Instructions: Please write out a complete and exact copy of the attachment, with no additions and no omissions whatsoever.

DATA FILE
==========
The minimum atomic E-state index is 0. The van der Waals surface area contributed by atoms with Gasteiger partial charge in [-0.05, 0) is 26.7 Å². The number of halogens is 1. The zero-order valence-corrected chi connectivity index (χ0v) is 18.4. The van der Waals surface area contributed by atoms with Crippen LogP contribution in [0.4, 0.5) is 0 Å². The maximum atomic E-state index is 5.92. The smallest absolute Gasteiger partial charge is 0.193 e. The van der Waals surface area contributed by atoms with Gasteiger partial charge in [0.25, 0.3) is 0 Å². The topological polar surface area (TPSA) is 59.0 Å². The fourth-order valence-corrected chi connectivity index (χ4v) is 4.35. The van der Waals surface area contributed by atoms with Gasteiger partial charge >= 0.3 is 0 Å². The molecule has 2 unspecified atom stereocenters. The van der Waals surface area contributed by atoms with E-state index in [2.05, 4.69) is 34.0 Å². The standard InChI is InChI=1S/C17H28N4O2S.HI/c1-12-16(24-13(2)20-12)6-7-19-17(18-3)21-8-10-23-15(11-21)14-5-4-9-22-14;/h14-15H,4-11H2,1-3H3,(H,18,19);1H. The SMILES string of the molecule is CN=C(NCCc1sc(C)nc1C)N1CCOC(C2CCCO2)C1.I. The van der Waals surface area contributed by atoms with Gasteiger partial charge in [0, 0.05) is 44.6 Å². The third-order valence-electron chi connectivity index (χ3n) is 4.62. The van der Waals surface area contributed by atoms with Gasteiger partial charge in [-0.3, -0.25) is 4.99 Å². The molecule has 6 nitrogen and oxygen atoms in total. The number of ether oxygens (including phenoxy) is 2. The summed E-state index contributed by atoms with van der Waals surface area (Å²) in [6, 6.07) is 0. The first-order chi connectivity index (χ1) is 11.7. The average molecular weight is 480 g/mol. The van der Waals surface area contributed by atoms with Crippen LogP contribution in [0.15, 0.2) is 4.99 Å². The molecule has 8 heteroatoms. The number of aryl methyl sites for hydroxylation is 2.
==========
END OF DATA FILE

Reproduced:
The minimum atomic E-state index is 0. The van der Waals surface area contributed by atoms with Gasteiger partial charge in [-0.05, 0) is 26.7 Å². The number of halogens is 1. The zero-order valence-corrected chi connectivity index (χ0v) is 18.4. The van der Waals surface area contributed by atoms with Crippen LogP contribution in [0.4, 0.5) is 0 Å². The maximum atomic E-state index is 5.92. The smallest absolute Gasteiger partial charge is 0.193 e. The van der Waals surface area contributed by atoms with Gasteiger partial charge in [0.25, 0.3) is 0 Å². The topological polar surface area (TPSA) is 59.0 Å². The fourth-order valence-corrected chi connectivity index (χ4v) is 4.35. The van der Waals surface area contributed by atoms with Gasteiger partial charge >= 0.3 is 0 Å². The molecule has 2 unspecified atom stereocenters. The van der Waals surface area contributed by atoms with E-state index in [2.05, 4.69) is 34.0 Å². The standard InChI is InChI=1S/C17H28N4O2S.HI/c1-12-16(24-13(2)20-12)6-7-19-17(18-3)21-8-10-23-15(11-21)14-5-4-9-22-14;/h14-15H,4-11H2,1-3H3,(H,18,19);1H. The SMILES string of the molecule is CN=C(NCCc1sc(C)nc1C)N1CCOC(C2CCCO2)C1.I. The van der Waals surface area contributed by atoms with Gasteiger partial charge in [0, 0.05) is 44.6 Å². The third-order valence-electron chi connectivity index (χ3n) is 4.62. The van der Waals surface area contributed by atoms with Gasteiger partial charge in [-0.3, -0.25) is 4.99 Å². The molecule has 6 nitrogen and oxygen atoms in total. The number of ether oxygens (including phenoxy) is 2. The summed E-state index contributed by atoms with van der Waals surface area (Å²) in [6, 6.07) is 0. The first-order chi connectivity index (χ1) is 11.7. The average molecular weight is 480 g/mol. The van der Waals surface area contributed by atoms with Crippen LogP contribution in [0.15, 0.2) is 4.99 Å². The molecule has 8 heteroatoms. The number of aryl methyl sites for hydroxylation is 2.